YSI ProDSS Total Algae Sensor
- Dual channel sensor
- Measures and outputs both chlorophyll & blue-green algae
- Options for ug/L and RFU outputs
The Total Algae (TAL) sensors are dual-channel fluorescence sensors. The “channels” are for chlorophyll and phycocyanin (TAL-PC), or chlorophyll and phycoerythrin (TAL-PE), which are measured in the water. Each sensor thus yields two data sets: for TAL-PC, one results from a blue-emitting LED that excites the chlorophyll a (chl) molecule and the second results from an orange excitation beam that excites the phycocyanin (PC) accessory pigment. The TAL-PE sensor is similar, also having the chlorophyll channel, but rather than an orange-emitting LED there is a slightly blue-shifted beam that excites phycoerythrin (PE).
The TAL sensors generate data in RFU or μg/L of pigment (chl, PC or PE) units, with RFU as the default. When using either RFU or μg/L, the sensor’s response is highly linear: a reading of 50 of either unit represents twice as much fluorescence detected as a reading of 25, for example, if the temperature is constant.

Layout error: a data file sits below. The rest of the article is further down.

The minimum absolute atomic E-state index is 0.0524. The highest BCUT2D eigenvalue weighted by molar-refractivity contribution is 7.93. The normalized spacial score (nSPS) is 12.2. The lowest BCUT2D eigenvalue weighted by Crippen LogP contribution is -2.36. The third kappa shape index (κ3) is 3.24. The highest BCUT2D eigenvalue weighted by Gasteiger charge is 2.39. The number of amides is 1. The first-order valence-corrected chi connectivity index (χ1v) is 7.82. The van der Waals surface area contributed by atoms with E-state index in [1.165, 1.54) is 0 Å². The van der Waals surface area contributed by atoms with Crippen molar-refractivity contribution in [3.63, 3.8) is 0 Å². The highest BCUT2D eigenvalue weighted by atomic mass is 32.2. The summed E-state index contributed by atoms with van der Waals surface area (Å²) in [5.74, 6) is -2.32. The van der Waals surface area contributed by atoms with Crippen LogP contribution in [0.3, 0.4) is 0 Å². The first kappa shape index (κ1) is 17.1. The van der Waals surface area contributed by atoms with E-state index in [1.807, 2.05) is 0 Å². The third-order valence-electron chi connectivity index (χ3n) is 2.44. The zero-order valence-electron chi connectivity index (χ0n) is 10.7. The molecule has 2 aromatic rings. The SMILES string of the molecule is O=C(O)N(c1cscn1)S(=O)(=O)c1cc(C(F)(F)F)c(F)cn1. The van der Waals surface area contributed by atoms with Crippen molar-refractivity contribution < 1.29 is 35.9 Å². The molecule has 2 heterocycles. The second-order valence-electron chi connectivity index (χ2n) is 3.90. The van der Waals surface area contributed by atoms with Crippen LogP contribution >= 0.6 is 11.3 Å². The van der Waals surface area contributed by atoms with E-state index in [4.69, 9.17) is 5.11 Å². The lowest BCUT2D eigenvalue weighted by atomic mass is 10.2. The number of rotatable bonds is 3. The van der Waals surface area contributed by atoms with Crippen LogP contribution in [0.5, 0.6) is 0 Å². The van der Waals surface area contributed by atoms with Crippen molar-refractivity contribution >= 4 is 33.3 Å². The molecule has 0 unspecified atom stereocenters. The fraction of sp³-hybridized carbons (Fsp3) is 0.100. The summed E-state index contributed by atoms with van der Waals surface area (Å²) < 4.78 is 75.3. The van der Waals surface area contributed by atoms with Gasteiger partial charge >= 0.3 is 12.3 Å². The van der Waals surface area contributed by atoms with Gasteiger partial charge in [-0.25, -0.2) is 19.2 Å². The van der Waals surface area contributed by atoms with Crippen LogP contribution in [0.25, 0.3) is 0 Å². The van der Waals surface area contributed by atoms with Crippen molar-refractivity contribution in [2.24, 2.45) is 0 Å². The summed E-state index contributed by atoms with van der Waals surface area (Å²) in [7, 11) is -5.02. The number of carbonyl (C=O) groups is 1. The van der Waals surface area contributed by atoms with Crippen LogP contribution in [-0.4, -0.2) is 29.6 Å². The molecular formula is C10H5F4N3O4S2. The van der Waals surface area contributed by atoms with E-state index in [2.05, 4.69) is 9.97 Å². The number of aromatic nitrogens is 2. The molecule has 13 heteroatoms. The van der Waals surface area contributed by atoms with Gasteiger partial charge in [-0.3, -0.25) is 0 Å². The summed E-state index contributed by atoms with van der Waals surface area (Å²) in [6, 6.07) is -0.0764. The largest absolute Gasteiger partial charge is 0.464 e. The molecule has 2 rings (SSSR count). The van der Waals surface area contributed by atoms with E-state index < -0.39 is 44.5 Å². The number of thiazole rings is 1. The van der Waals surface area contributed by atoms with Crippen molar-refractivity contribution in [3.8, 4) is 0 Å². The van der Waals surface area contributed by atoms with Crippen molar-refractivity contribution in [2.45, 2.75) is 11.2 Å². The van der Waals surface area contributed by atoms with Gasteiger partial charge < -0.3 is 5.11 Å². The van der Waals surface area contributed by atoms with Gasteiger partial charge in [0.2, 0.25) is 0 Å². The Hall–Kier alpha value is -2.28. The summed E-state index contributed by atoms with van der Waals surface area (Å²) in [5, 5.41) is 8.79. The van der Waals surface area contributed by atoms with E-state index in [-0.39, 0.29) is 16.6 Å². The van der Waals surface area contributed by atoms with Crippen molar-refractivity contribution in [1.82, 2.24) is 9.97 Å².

In The News
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“Our research group is interested in developing low-cost sensors,” Wei told EM . “Recently we have been developing sensors for environmental monitoring, and cyanotoxins came to our attention .”
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"This boat is so amazing when you see it in action," remarks Dr. Beckler. "Navocean originally contacted me a few years back about a demonstration when I was over at my previous institution in West Florida, and we brainstormed some scenarios for employing the boat for harmful algae bloom monitoring.Read More
It is no secret that in today's world, most scientists do not stick exclusively to science–they must be educators, communicators, and advocates. The looming threats facing the planet's climate and the growing distrust in science by the public have forced scientists to expand and improve their capacity for science communication to the world.
From repeatedly testifying before the U.S. Congress to winning an Emmy as the Chief Scientific Advisor for an award-winning nature documentary, marine ecologist James W. Porter has been thrust into the public eye.Read More